As part of the trip, I incorporated an outdoor bivvy on the first night, which was partly inspired by Alastair Humphreys’ 24 hour Bivvy Challenge. I wanted to complete three big, long, high-level days, so set off from Gwern Gof Uchaf campsite below Tryfan. My route was basically a high level traverse of the Glyders, saving the fun parts, such as Tryfan and Bristly Ridge, for better conditions. The weather deteriorated throughout the day, so I was keen not to hang around. Glyder Fawr (999m) was the high point and then I followed the ridge northwards to Carnedd y Filiast (821m) before descending to the Nant Ffrancon valley to bivvy out.

Threading through the pinnacles on Bristly Ridge, Glyder Fach (994m)

The bivvy was fairly uneventful apart from being uncomfortable and letting in rain through the zip opening – fairly standard for a bivvy, but I’m glad I didn’t get a full-on soaking, as you often hear of.

The next day was an early start in order to cover more ground. This would be a fairly long traverse of the Carneddau from Bethesda, via the West spur of Carnedd Uchaf to end up back where I started on the Ogwen side. The weather was consistently wet and cloudy all day, and up on the plateau bitingly cold. I was very glad to take my lunch in the emergency shelter on Foel Grach, and was not surprised to learn later that snow had fallen on the Cairngorm plateau given how cold the air stream was. I opted to navigate from obvious cairns and tops, rather than following the paths necessarily, to avoid getting disorientated in the bad weather.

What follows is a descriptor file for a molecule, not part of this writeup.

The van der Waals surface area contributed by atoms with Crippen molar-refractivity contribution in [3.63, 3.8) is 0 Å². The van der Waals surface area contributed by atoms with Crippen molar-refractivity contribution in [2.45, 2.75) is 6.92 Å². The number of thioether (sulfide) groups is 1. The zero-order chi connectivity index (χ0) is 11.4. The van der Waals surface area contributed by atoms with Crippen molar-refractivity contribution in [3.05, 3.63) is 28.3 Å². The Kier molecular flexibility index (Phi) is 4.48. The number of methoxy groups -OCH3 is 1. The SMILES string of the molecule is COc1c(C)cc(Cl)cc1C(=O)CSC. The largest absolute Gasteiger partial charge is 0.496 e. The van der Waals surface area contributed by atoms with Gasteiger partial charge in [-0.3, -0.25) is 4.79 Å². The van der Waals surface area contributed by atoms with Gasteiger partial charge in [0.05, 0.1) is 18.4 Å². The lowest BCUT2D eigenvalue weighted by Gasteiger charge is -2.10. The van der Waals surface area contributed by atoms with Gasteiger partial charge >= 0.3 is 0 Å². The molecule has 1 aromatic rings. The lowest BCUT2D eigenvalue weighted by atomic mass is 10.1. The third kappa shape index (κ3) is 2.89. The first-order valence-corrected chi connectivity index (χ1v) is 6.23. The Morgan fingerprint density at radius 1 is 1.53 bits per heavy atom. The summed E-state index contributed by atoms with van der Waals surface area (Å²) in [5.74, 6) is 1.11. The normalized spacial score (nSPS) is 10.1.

Attempting to topple the Cantilever

The rest of the walk was uneventful apart from a little care needed to descend the bad step on Bwlch Eryl Farchog. This would be an obvious place for a rope if out with a nervous or inexperienced party of hillwalkers. It was then a long trudge down the ridge and back to camp to warm up and get out of the weather.